Thank you so very much to everyone who was there for me every step of the way.

What are the Next Steps for Me?

With this type of cancer we don’t use the word “remission” due to the high recurrence rate. I must be diligent with follow-up which is why I’m now going to a “Functional Medicine” doctor to get my diet on track.

Because I’m Triple Negative, I can’t be on Tamoxifen so I describe my life now as walking a tightrope in high heels over the Empire State Building. I can look down and be afraid of falling off and plunging to my death, or I can put one foot in front of the other, take one step ahead and keep moving forward. I choose the latter.

If you know someone going through this battle feel free to send them to my blog. You can read from the beginning here if you scroll all the way down…..

https://wendipoprock.wordpress.com/myleftboob-breast-cancer-awareness-campaign/

Or they can email me at wendyannmitvhell@live.com.  Be well!

 

#MyLeftBoob #BreastCancer Journey: Fighting An Invisible Battle In My Mind

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“”If children have the ability to ignore all odds and percentages, then maybe we can all learn from them. When you think about it, what other choice is there but to hope? We have two options, medically and emotionally: give up, or fight like hell.” ~Lance Armstrong

I choose the latter.

It’s Thursday, Nov. 17, 3:30 a.m. and I can’t sleep again. I’ve heard people say fighting cancer is like being in a war zone. Just when you think the battle is over, another attack comes. Shards of shrapnel fly at you burrowing just under the surface, causing twinges of pain depending on which way you’re positioned. You think you may die….you have another pain in your head, your chest, you have indigestion, is that bad? What does Google say….uh oh, more cancer…..you feel another lump….is it back? No. I can’t go down this road again. But those thoughts are our reality each day.

I can’t wait to get through an entire day without thinking about it, without talking about it. I was so proud that I got through my new writers group without talking or writing about it. But I know sometimes I must. I continue to write and update because I get so many lovely messages from readers, many of whom I don’t know that say- “Me too. Thank you for sharing.”

It’s been 5 weeks since radiation ended and 4 months since chemo ended. To look at me you’d think I’m back to “normal.” I fight through the tiredness and pain.

It’s been said that people who go though cancer treatment can experience PTSD. I wouldn’t say I have that but I’m definitely not back to normal. I still battle fatigue, hot flashes, neuropathy, twinges of pain at the surgery site and roller coaster emotions. But most of all I battle those darn thoughts spinning around in my head.

The people around me, my boss, my co-workers, friends, acquaintances and extended family act like everything is miraculously okay, “now that treatment is over” but it’s not. I still have one more surgery in 2-3 weeks (my 4th) to get the chemo port removed, one more time I will go under anesthesia and then the knife and hope everything goes okay, one more day, or week of pain. I’m still “in treatment” and will be until we know this evil demon is gone for good. I’ll still go to doctor’s appointments every three months for the next few years until I reach the “Magic 5” when I’m cancer free and chances are slim to none it won’t return. Until then it’s a crap shoot.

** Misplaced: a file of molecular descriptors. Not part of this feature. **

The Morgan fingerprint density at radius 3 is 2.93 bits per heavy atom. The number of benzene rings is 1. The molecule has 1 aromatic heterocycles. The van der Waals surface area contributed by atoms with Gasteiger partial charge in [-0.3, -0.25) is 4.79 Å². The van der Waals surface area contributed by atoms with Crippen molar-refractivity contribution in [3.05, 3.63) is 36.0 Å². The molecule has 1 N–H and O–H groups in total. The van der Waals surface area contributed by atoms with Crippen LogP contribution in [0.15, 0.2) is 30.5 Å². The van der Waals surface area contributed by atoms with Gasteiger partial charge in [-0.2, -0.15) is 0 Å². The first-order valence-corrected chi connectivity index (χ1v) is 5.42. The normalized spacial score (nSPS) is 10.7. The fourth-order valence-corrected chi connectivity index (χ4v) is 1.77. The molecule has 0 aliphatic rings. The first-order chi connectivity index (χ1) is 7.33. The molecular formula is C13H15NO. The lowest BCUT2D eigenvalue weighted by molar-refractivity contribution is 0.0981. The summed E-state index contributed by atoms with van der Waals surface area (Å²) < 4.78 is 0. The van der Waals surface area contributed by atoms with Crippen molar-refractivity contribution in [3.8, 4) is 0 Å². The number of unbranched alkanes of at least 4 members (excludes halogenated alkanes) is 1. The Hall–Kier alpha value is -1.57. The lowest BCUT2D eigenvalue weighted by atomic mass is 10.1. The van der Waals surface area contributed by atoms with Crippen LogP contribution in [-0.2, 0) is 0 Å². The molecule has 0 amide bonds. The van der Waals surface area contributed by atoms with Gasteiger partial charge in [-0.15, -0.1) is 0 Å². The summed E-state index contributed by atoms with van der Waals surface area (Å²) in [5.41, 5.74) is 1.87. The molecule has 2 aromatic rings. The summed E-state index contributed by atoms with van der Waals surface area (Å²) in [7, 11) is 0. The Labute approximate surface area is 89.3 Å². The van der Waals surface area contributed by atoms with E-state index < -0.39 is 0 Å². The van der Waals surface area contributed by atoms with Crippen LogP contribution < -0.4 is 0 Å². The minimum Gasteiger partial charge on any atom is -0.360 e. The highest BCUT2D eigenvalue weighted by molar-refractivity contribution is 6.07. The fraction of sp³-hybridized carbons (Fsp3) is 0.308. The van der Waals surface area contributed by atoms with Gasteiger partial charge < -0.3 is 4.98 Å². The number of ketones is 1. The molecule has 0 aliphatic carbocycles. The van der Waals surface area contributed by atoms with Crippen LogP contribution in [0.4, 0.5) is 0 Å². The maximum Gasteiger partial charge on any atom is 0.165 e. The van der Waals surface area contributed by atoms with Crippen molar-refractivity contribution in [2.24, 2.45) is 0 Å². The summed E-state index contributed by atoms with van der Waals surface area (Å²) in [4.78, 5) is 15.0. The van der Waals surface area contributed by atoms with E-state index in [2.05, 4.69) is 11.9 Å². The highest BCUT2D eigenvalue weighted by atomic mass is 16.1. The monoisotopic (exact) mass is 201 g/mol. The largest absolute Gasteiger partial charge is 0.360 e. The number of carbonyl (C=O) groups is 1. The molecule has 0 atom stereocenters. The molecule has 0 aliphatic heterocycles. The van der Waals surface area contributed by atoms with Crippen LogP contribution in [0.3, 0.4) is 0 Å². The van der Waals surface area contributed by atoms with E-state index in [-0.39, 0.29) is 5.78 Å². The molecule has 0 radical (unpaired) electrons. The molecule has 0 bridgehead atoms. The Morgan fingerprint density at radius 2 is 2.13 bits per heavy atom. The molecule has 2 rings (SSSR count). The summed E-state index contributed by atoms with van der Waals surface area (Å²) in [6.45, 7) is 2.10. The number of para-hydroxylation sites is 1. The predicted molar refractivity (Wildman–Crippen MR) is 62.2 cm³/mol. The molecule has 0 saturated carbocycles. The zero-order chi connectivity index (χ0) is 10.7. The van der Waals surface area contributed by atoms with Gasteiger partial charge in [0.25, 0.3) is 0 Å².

So I do everything the doctors at Sloan Kettering and Danbury Hospital tell me to do….almost. They say to prevent recurrence I need to:

1. Avoid alcohol
2. Avoid animal fat and processed meat
3. Exercise 5 days a week for 30 minutes
4. Keep stress levels down

I’m doing really well with #1-3 but I’m having a hard time with #4, especially working very long days in a fast-paced, deadline oriented job. Thankfully my bosses are understanding and I do my best but I still worry about the $30K in unpaid doctor bills.

And then something good happens…. a nice person reads my story and shares info about a charity that can help me….SWIM Across the Sound pays one month’s rent and one month’s electric bill. And I worry less and breathe a big sigh of relief. THANK YOU SWIM! Thank you Kyle! You’ve helped reduce my stress.

So what else can I do to help with #4? Go to yoga. See a play. Laugh! Play music. Don’t lose my sense of humor. Do things I enjoy, says my favorite now-retired Dr. Cooper who is being honored this evening. And then I remember what he said at one of my first visits: “You’re only Stage 1, it was all contained to one duct, it didn’t spread to your lymph nodes…….

” YOU’RE GOING TO BE FINE.”

And I have to believe that. And my hope is that you will be too. If you are fighting, keep going! It will get better. The more you focus on others the less you think about yourself. This is why participating in Relay for Life & raising $2,600 for the American Cancer Society during chemo was so good for me. It took the focus off myself. It made me remember there are SO many out there fighting this nasty disease….the disease that doesn’t care if you’re young or old, fat or thin, black or white, Catholic or Jewish, vegetarian or carnivore, runner or couch potato– It touches all of us.

This is why I continue to write– to show how those of us in the “Cancer Club” really feel, to educate people and raise awareness for early detection. Maybe your loved one will have to go through it and you’ll be more prepared to help and encourage them along their journey.

Cancer is not just about pink ribbons during the month of October. It’s about people from all walks of life every day who have the misfortune of hearing those three awful words, “You have cancer.” I use my writing to help others and to make a difference in this fight.